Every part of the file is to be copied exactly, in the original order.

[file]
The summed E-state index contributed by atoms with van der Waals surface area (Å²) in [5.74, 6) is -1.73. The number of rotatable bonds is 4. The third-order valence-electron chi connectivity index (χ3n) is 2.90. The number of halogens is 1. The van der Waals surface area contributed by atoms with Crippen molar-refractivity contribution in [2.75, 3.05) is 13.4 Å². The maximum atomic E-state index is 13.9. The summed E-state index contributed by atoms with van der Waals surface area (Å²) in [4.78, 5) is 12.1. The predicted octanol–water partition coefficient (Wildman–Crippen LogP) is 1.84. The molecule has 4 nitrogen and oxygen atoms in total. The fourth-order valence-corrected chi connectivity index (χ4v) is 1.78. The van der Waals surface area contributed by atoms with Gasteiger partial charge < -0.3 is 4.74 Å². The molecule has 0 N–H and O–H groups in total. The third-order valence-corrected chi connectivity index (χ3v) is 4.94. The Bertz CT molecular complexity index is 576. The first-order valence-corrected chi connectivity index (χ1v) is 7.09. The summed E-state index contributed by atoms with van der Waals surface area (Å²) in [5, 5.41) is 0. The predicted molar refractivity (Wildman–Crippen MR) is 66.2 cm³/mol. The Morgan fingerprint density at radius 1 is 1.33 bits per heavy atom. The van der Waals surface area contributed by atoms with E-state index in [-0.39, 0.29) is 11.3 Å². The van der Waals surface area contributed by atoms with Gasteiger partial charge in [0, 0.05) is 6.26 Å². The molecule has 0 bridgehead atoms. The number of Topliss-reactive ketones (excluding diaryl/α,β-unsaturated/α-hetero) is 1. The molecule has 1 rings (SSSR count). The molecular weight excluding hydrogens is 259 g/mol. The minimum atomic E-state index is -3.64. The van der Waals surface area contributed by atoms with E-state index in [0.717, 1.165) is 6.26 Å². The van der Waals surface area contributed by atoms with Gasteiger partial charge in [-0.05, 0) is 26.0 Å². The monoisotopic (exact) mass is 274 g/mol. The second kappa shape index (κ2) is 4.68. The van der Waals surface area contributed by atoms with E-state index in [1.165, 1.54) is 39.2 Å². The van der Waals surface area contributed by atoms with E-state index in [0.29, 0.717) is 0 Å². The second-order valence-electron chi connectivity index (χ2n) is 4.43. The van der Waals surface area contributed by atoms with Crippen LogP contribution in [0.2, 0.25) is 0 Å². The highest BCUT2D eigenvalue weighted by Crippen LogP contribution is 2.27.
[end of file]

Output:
The summed E-state index contributed by atoms with van der Waals surface area (Å²) in [5.74, 6) is -1.73. The number of rotatable bonds is 4. The third-order valence-electron chi connectivity index (χ3n) is 2.90. The number of halogens is 1. The van der Waals surface area contributed by atoms with Crippen molar-refractivity contribution in [2.75, 3.05) is 13.4 Å². The maximum atomic E-state index is 13.9. The summed E-state index contributed by atoms with van der Waals surface area (Å²) in [4.78, 5) is 12.1. The predicted octanol–water partition coefficient (Wildman–Crippen LogP) is 1.84. The molecule has 4 nitrogen and oxygen atoms in total. The fourth-order valence-corrected chi connectivity index (χ4v) is 1.78. The van der Waals surface area contributed by atoms with Gasteiger partial charge < -0.3 is 4.74 Å². The molecule has 0 N–H and O–H groups in total. The third-order valence-corrected chi connectivity index (χ3v) is 4.94. The Bertz CT molecular complexity index is 576. The first-order valence-corrected chi connectivity index (χ1v) is 7.09. The summed E-state index contributed by atoms with van der Waals surface area (Å²) in [5, 5.41) is 0. The predicted molar refractivity (Wildman–Crippen MR) is 66.2 cm³/mol. The Morgan fingerprint density at radius 1 is 1.33 bits per heavy atom. The van der Waals surface area contributed by atoms with E-state index in [-0.39, 0.29) is 11.3 Å². The van der Waals surface area contributed by atoms with Gasteiger partial charge in [0, 0.05) is 6.26 Å². The molecule has 0 bridgehead atoms. The number of Topliss-reactive ketones (excluding diaryl/α,β-unsaturated/α-hetero) is 1. The molecule has 1 rings (SSSR count). The molecular weight excluding hydrogens is 259 g/mol. The minimum atomic E-state index is -3.64. The van der Waals surface area contributed by atoms with E-state index in [0.717, 1.165) is 6.26 Å². The van der Waals surface area contributed by atoms with Gasteiger partial charge in [-0.05, 0) is 26.0 Å². The monoisotopic (exact) mass is 274 g/mol. The second kappa shape index (κ2) is 4.68. The van der Waals surface area contributed by atoms with E-state index in [1.165, 1.54) is 39.2 Å². The van der Waals surface area contributed by atoms with E-state index in [0.29, 0.717) is 0 Å². The second-order valence-electron chi connectivity index (χ2n) is 4.43. The van der Waals surface area contributed by atoms with Crippen LogP contribution in [0.2, 0.25) is 0 Å². The highest BCUT2D eigenvalue weighted by Crippen LogP contribution is 2.27.